Under common law, a corporation better have a clear case to suppress someone’s speech. Must be directly work-related.

Free speech must be a fairly absolute right that a mere legal fiction can’t unduly influence. Otherwise what we’ll get is “privatized” oppression instead of gov’t oppression. That’s no longer a theoretical concern now that corporations use computers to monitor one’s activities whether on work premises or elsewhere.

Tell ya what, Mike: just clarify that you meant under certain specific and limited conditions, not that corporations have a right to snoop on non-work areas and threaten employees with firing if they don’t like your political views.

James Burkhardt (profile) says:

Re: EVER the corporatist, Mike has to slip in a poison pill:

The fun part of right to work and at will employment laws is they mean it is legal for a private employer to fire you for anything.

The problem is, when that employer is also the government, concerns about censorship become far more weighty. Because once they start firing people over speech, people get really worried the the FBCIATFTSPD (aka some sort of government police, FBI/CIA/ATF/TSA/PD) will start harassing them, shooting their dog and then themselves.

Corporations don’t have private armies that can shoot you, with little note, for being ‘belligerent’. And google, while possibly spying on me (and you’ve shown no evidence that they are actively attempting to profile me), also doesn’t have a history of silencing people who argue that google is bad. I have known a few people who think google is ‘too big’, and used gmail to tell me about it. Who use android. And yet…no oppression.

Moreover, the 1st Amendment is not a law, its a right dictating what the government can or can’t control. The rule is that amendments don’t generate civil torts (the things you sue over). Thats why, despite the 14th amendment providing ‘equal protection under the law’ to all people, we require a host of anti-discrimination law. Because the 14th amendment did not extend to private citizenry.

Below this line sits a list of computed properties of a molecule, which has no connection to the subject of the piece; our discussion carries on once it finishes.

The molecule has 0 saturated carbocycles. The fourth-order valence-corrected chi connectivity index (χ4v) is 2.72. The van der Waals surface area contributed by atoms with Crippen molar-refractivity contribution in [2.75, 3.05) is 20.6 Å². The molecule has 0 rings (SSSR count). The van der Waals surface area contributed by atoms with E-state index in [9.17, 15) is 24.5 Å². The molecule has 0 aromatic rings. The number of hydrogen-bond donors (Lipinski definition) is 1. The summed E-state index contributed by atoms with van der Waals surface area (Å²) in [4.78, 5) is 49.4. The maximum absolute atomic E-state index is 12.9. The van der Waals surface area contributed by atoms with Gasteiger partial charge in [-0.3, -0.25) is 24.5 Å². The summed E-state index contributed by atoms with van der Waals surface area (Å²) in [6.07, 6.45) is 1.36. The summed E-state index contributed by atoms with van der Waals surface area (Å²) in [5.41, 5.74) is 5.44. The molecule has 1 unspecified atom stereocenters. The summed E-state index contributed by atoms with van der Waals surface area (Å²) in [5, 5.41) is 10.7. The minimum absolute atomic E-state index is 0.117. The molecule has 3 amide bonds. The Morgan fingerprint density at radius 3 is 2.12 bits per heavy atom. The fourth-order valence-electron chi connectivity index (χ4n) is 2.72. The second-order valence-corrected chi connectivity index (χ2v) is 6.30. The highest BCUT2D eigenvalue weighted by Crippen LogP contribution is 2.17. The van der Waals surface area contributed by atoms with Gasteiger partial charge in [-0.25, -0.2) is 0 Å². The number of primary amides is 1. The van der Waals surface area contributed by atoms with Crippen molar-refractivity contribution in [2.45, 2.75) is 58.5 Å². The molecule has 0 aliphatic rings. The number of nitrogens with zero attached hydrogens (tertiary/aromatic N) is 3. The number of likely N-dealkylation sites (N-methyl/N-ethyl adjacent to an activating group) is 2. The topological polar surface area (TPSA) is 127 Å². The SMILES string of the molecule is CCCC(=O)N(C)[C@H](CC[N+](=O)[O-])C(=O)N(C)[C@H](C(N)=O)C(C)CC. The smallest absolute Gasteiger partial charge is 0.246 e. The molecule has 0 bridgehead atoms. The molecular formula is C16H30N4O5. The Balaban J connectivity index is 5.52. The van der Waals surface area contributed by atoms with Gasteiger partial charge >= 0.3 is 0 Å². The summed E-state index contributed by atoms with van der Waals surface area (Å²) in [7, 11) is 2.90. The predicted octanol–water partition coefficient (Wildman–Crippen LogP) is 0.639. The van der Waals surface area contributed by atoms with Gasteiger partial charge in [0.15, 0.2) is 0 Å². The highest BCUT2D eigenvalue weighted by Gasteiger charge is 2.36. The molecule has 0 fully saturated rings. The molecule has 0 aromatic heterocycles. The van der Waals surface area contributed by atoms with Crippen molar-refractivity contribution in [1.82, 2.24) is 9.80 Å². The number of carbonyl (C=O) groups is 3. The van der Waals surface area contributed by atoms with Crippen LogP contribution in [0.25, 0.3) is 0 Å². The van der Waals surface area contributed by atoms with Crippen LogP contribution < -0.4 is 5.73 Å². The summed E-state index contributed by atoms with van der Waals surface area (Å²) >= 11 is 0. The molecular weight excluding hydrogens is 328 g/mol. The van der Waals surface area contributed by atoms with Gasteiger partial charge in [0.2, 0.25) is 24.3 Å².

Telling a corporation you can’t fire someone who says X has two negative consequences: It abridges the right of free speech of the manager and owners who define the corporate image, and gives bad employees a way to prevent their firing. THe government also faces this problem, but we accept that in the public sector because of the enhanced scrutiny on the guys with the $50,000 cruise missles.

The public sector (aka government employment) has a set of rules that semi-clearly defines the bounderies of government and employer, to allow for resolutions of debates over firing. We had an article in the beginning of the month about it. No private emploer, from the mom and pop shop to Walmart, has to retain your however. If they don’t like that you do Rocky Horror at midnight once a month, you can be fired. Doesn’t matter why. You will likely get unemployment, cause its not ‘with cause’. But you don’t get to keep your job.

James Burkhardt (profile) says: